In test mode, several registers are available that can be used to control the on-width of the CSL and WL pulses. In this manner the on-width of the CSL pulse can be adjusted by for instance 4 or 5 nanoseconds. Equally valid, the WL fall time, which is timed with respect to the CMD rise time, can be adjusted. These adjustments are applied to a conventional DRAM cell sense amplifier, the operation of which will first be highlighted using FIG. 1.
The timing diagrams associated during a write operation of the sense amplifier of
The operation of the sense amplifier that is shown in
It must thereby be pointed out that the enabling of the data write, as provided by the CSL command that is shown in
Further, the frequency of the CSL pulse of
This latter concern is further highlighted in the combined timing diagram that is shown in FIG. 3. Shown therein are the timing curves that previously have been highlighted and that therefore will not be explained at this time. Key to the timing curves shown in
From this the concerns addressed by the invention can further be condensed into the curves shown in
The combination of these two aspects of the invention provides for the essential objective of the invention, that is to provide for an adjustable self-time scheme for write recovery for DRAM devices that operate at a speed which is considerably higher than the speed of the tester that is used to test the DRAM devices.
The first aspect of the invention, as highlighted in
U.S. Pat. No. 6,237,115 B1 can further be extended by first mounting the memory chip in a die package after which the completed package can be tested. The delaying of the trailing edge of the sync pulse is achieved using a RC delay network that is part of a timer circuit of the test circuit, by selecting different values for the capacitance of the RC network the amount of delay can be controlled.
In sum: U.S. Pat. No. 6,237,115 provides a pulse width generator for creating a pulse whereby the length of the pulse can be varied and adjusted. This is what is required in part by the instant invention as has previously been highlighted with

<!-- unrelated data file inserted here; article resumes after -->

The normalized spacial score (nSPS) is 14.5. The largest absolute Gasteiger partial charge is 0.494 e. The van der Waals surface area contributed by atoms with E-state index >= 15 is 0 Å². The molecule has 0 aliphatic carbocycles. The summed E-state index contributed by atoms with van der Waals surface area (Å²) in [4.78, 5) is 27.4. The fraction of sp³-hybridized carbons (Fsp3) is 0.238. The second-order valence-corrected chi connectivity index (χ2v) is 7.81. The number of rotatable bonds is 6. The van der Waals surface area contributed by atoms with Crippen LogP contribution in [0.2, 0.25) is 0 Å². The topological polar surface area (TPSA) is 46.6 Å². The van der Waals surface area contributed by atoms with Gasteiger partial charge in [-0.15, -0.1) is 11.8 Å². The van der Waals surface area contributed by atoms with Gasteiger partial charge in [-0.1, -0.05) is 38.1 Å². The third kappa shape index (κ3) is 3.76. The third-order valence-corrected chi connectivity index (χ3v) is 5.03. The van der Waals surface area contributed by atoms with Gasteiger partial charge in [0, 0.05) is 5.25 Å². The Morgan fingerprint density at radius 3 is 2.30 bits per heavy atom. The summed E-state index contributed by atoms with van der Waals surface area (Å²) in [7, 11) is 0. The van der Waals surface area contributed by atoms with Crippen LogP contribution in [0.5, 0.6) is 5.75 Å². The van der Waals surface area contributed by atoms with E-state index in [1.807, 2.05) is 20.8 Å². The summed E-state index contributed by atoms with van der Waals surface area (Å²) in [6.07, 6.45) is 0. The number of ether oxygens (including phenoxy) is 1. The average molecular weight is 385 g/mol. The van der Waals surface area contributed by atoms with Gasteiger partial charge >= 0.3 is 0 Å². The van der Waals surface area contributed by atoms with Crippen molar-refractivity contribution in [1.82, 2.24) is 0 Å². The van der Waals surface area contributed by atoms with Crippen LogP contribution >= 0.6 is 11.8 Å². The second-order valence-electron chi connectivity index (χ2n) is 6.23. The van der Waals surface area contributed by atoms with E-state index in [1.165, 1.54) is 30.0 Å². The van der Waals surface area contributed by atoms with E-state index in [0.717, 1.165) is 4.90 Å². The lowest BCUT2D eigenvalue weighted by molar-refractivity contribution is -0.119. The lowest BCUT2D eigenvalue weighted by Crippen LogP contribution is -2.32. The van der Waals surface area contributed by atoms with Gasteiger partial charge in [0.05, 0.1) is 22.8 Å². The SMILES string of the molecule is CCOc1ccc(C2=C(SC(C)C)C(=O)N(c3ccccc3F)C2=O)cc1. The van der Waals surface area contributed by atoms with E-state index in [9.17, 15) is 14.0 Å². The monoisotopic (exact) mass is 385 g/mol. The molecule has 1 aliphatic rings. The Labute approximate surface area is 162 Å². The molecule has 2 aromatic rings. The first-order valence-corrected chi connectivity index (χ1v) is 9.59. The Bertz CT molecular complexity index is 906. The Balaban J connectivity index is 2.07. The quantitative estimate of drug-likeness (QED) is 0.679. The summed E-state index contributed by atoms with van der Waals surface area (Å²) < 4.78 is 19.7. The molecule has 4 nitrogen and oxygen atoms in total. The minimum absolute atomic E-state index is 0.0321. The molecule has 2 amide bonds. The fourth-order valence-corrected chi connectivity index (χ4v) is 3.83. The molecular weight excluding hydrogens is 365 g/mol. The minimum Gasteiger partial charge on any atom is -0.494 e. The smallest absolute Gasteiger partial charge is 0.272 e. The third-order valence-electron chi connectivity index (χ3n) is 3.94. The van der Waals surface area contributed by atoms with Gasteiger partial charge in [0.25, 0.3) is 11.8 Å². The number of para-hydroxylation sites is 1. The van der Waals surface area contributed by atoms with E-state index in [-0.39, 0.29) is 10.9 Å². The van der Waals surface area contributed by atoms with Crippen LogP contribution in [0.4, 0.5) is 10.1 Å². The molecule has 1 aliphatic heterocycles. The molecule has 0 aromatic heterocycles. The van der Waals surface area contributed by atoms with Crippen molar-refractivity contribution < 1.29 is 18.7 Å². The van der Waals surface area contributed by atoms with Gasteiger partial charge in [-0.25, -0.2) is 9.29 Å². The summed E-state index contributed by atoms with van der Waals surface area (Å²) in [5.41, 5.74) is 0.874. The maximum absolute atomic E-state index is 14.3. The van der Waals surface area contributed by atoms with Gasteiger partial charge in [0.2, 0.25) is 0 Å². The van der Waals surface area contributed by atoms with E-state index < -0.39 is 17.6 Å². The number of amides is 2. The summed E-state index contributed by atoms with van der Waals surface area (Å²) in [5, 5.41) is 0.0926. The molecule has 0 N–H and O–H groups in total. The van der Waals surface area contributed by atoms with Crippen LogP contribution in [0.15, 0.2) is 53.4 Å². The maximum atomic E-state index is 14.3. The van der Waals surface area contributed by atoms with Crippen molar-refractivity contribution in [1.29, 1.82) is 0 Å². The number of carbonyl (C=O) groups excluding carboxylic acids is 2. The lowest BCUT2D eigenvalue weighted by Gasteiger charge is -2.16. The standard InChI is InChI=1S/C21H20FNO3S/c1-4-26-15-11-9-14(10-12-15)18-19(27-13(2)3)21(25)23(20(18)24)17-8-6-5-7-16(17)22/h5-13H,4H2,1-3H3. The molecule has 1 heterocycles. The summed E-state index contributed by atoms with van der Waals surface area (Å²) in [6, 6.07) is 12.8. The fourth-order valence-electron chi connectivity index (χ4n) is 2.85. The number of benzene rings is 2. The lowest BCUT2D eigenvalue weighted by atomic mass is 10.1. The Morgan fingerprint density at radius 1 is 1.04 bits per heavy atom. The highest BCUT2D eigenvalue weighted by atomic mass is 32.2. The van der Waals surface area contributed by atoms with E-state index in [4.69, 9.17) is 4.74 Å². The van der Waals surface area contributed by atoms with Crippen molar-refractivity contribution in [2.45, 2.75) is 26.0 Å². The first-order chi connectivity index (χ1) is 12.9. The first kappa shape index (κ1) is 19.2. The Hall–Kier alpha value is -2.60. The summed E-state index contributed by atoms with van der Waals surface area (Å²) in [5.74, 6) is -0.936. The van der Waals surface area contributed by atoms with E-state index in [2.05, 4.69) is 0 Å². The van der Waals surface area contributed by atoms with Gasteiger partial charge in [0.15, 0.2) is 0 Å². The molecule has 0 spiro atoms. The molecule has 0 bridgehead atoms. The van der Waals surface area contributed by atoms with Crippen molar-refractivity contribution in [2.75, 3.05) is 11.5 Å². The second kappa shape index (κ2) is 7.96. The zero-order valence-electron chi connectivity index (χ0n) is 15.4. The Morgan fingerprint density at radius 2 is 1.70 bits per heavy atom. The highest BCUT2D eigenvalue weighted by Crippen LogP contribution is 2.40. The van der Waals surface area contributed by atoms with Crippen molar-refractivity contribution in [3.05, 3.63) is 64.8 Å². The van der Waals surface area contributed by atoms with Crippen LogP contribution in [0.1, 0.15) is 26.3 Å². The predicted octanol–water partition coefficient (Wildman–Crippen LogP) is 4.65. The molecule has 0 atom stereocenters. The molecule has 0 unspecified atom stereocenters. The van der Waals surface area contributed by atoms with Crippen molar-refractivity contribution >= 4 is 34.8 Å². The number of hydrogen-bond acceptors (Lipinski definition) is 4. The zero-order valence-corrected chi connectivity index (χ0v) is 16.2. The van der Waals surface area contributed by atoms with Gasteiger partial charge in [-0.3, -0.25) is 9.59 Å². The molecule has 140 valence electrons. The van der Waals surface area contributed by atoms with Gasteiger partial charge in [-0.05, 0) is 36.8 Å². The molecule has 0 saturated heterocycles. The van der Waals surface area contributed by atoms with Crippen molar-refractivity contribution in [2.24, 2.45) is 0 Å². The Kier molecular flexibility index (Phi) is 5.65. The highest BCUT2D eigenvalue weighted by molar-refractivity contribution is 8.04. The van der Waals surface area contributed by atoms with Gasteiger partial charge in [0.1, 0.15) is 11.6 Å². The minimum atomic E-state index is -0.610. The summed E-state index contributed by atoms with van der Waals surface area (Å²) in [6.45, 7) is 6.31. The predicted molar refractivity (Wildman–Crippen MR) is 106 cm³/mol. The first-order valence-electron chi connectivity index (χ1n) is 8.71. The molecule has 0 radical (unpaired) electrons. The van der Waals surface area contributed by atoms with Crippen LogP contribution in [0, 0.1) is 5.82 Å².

As a second part of the invention, the turn-off time of the WL is controlled and adjusted. This is highlighted by referring to U.S. Pat. No. 6,058,069 (Ting et al.), which provides a method that can be referred to as a pulse turn-off delay generator which provides a protection circuit to ensure the DRAM signal-in write cycle. Methods are provided to ensure that the last write operation in a DRAM column cycle is not turned off before the bit line restore is completed, thus avoiding that data is destroyed in the next access. The highlights of U.S. Pat. No. 6,058,069 can be summarizes as follows:
The above highlighted ability is used by U.S. Pat. No. 6,058,069 to apply the “n” WRPLS pulses to a timing reference component to initiate “n” write operations during a column cycle, in response to the “n” WRPLS pulses are created “n” TWR_PRO pulses, a precharge command is received and registered, a bit line precharge is ended after the last of the “n” TWR_PRO pulses has fallen at which time a precharge command is issued, the internal memory device TWR time is increased by reducing an internal device TRP timer thus protecting the last data written. The invention can be applied for applications where each of the “n” TWR_PRO pulses has a pulse width that exceeds an internal TWR time specification, the internal TWR time specification can be the minimum time that is required to completely write data into all cell capacitances. The precharge command may be received and registered prior to full restoration of the bit lines while it is the objective that pulse width variations of the TWR_PRO pulses, caused by process variations in the timing reference component and by variations of the time that is required to write data into all capacitance, track each other.
In sum: U.S. Pat. No. 6,058,069 provides a pulse turn-off generator whereby a signal, such as the WL pulse of
As a final method that can be followed using the invention, the following sequence may be used that produces the times delay of the WL signal in combination with pulse width adjustments of the CSL pulse. As follows, see the flow diagram of
Although the invention has been described and illustrated with reference to specific illustrative embodiments thereof, it is not intended that the invention be limited to those illustrative embodiments. Those skilled in the art will recognize that variations and modifications can be made without departing from the spirit of the invention. It is therefore intended to include within the invention all such variations and modifications which fall within the scope of the appended claims and equivalents thereof.
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|U.S. Classification||714/734, 714/718|
|Cooperative Classification||G11C29/14, G11C11/401, G11C29/12015|
|European Classification||G11C29/12C, G11C29/14|
|Jan 30, 2002||AS||Assignment|
Owner name: ETRON TECHNOLOGY, INC., TAIWAN
Free format text: ASSIGNMENT OF ASSIGNORS INTEREST;ASSIGNORS:YUAN, DER-MIN;RONG, BOR-DOOU;REEL/FRAME:012550/0617
Effective date: 20020118
|Jan 22, 2009||FPAY||Fee payment|
Year of fee payment: 4
|Jan 7, 2013||FPAY||Fee payment|
Year of fee payment: 8